Two (2) assemblage biozones were recognized in the study namely the Cyperaceaepollis sp. – Nympheaepollis clarus assemblage zone (750-9750 ft) and the Stereisporites sp. assemblage zone (9750-11610 ft). These were further divided into two (2) subzones namely; Nympheaepollis–Echitriletes pliocenicus subzone (750-3750 ft) and Cyperaceaepollis-Elaeis guineensis subzone (3750-9750 ft). These assemblage biozones were correlated with the Echitricolporites spinosus palynological zones of the study [16] and the P860, P850-P840 and P830 palynological subzones of the study [1]. Thus, a Late Miocene age is interpreted for the HA-001 well (750-11610 ft). Details of the biozones were discussed below.

Cyperaceaepollis sp - Nympheaepollis clarus Assemblage Zone

Depth: 750-9750 ft

Age: Late Miocene

Comparable palynological zone: Echitricolporites spinosus zone of the study [16], P860 and P850-P840 palynological subzones of the study [1]. This biozone is characterized by the palynoflora assemblage of marker species such as Cyperaceaepollis sp., Nympheaepollis clarus, Echitriletes pliocenicus, and Elaeis guineensis. The stratigraphic significant range of key marker species Cyperaceaepollis sp. and Nympheaepollis clarus lie within this assemblage zone. The occurrence of Cyperaceaepollis sp., at the 900 ft of the well suggests that it’s at the top of the zone and is stratigraphically higher than the first sample analyzed at 750 ft.

The lower limit is defined by the base occurrence of Cyperaceaepollis sp. marked at 9750 ft. This zone is further characterised by the abundant occurrences of Zonocostites ramonae, Monoporites annulatus, Laevigatosporites sp., Pachydermites diederixi and Psilatricolporites crassus. Two (2) subzones are recognized within this assemblage zone and discussed below:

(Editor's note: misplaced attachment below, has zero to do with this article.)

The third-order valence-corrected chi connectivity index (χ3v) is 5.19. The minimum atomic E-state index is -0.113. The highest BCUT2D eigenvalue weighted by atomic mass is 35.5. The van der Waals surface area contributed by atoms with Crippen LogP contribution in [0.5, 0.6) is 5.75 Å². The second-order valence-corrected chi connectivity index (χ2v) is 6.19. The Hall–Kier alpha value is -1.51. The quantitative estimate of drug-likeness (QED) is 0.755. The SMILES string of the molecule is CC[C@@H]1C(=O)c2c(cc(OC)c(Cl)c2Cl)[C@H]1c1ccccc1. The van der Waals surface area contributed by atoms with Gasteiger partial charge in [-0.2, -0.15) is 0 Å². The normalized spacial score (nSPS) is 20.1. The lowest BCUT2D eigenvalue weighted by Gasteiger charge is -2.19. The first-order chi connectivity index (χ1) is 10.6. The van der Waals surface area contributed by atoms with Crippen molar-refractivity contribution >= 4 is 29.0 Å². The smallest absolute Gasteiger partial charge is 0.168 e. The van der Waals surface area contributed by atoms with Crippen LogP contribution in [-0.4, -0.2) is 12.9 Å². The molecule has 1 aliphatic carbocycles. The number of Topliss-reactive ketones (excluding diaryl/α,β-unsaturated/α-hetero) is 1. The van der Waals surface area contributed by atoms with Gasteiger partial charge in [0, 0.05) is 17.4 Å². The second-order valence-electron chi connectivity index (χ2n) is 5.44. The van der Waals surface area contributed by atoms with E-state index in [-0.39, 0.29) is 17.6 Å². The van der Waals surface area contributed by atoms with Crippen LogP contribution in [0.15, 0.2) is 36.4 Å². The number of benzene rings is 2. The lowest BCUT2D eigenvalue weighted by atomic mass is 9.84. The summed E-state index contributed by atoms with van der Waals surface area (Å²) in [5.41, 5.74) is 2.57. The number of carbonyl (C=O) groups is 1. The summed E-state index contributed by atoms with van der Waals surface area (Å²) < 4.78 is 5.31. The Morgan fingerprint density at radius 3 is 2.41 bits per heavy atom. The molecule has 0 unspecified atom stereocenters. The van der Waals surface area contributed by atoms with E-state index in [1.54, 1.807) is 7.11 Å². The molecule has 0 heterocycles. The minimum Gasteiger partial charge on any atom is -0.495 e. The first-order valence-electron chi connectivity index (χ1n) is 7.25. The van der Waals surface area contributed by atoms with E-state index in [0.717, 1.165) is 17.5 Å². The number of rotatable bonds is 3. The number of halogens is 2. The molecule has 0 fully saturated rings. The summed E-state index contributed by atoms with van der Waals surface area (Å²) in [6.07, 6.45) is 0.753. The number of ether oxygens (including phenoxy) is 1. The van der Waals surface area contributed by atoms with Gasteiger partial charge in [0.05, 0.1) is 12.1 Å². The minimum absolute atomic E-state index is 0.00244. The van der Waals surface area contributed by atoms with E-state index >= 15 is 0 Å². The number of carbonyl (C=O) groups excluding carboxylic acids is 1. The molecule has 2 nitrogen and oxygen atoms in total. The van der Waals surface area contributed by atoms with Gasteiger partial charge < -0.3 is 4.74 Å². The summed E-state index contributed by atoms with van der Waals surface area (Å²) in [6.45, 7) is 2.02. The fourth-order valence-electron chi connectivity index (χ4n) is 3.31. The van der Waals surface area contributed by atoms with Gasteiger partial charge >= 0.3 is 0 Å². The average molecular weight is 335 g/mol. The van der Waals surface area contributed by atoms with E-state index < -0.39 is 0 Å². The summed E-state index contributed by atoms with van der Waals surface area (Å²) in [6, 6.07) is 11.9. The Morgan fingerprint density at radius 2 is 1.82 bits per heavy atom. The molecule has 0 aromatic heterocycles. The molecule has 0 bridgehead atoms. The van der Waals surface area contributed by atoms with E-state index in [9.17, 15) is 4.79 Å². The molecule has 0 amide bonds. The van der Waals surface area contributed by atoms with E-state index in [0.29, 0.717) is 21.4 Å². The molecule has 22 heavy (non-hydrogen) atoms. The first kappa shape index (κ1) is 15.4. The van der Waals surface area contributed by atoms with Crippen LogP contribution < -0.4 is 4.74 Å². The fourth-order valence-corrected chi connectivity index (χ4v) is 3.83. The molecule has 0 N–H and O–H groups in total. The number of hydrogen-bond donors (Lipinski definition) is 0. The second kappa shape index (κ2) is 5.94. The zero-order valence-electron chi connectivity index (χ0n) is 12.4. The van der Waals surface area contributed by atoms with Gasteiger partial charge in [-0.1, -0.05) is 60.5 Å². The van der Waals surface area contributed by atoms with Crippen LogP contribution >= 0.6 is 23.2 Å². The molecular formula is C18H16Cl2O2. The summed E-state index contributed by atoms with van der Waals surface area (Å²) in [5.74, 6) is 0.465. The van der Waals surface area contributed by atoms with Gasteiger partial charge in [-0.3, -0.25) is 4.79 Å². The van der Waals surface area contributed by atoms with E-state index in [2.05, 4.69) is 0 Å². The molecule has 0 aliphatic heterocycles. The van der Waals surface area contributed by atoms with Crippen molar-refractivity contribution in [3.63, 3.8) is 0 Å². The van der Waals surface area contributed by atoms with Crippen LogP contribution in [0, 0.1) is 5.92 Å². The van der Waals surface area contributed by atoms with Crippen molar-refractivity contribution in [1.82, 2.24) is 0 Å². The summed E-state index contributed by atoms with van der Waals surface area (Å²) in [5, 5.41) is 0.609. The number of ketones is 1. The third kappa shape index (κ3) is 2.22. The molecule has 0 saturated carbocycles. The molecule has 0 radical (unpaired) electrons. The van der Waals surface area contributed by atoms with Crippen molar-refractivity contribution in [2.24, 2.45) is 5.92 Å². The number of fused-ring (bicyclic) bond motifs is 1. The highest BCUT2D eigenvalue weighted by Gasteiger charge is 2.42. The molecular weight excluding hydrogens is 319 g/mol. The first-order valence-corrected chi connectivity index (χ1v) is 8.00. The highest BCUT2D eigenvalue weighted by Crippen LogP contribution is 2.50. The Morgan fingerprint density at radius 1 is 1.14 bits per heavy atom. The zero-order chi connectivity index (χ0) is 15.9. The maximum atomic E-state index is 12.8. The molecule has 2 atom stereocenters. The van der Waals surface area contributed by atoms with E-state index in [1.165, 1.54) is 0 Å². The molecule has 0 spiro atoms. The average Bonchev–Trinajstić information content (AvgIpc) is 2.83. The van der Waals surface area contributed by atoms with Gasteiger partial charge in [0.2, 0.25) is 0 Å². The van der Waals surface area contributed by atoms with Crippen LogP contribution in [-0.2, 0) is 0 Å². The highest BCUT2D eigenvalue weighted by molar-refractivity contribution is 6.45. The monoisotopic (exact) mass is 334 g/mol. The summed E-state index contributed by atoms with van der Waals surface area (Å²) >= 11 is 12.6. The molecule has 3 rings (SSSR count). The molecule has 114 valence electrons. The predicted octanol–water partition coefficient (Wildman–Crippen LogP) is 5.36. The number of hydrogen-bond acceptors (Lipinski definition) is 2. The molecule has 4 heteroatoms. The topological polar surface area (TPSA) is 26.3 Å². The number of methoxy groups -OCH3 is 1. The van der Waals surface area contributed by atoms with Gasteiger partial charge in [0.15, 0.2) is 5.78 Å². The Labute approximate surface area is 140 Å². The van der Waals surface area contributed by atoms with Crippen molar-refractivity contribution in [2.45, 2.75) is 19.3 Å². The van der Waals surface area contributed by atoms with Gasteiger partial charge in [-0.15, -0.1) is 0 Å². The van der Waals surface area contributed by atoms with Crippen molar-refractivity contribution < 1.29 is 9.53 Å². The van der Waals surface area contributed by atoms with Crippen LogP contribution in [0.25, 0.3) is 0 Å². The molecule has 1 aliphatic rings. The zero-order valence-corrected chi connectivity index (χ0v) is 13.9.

Nympheaepollis clarus - Echitriletes pliocenicus subzone

Depth: 750-3750 ft

Age: Late Miocene (Messinian-Tortonian)

This is the youngest subzone recognized in the study and as such the top of this subzone is probably higher than the first sample analyzed. The base of the subzone is defined by the base occurrence of Nympheaepollis clarus identified at 3750 ft.

The Nympheaepollis clarus subzone is further characterized by the abundant occurrence of Zonocostites ramonae, Verrucatosporites sp., and Retitricolporites irregularis, the rare occurrence of Numulipollis neogenicus, fairly abundant Monoporites annulatus and common occurrence of Sapotaceae and Nympheaepollis clarus.

This subzone correlates with the Echitricolporites spinosus palynological zone of the study [16], the P860 subzone of the study [1], and the palynological zone of the study [4].

Cyperaceaepollis sp. - Elaeis guineensis subzone

Depth: 3750-9750 ft.

Age: Late Miocene (Tortonian)

The top of this subzone is marked by the base occurrence of Nympheaepollis clarus at 3750 ft. The base is marked by the base occurrence of Cyperaceaepollis sp. defined at 9750 ft.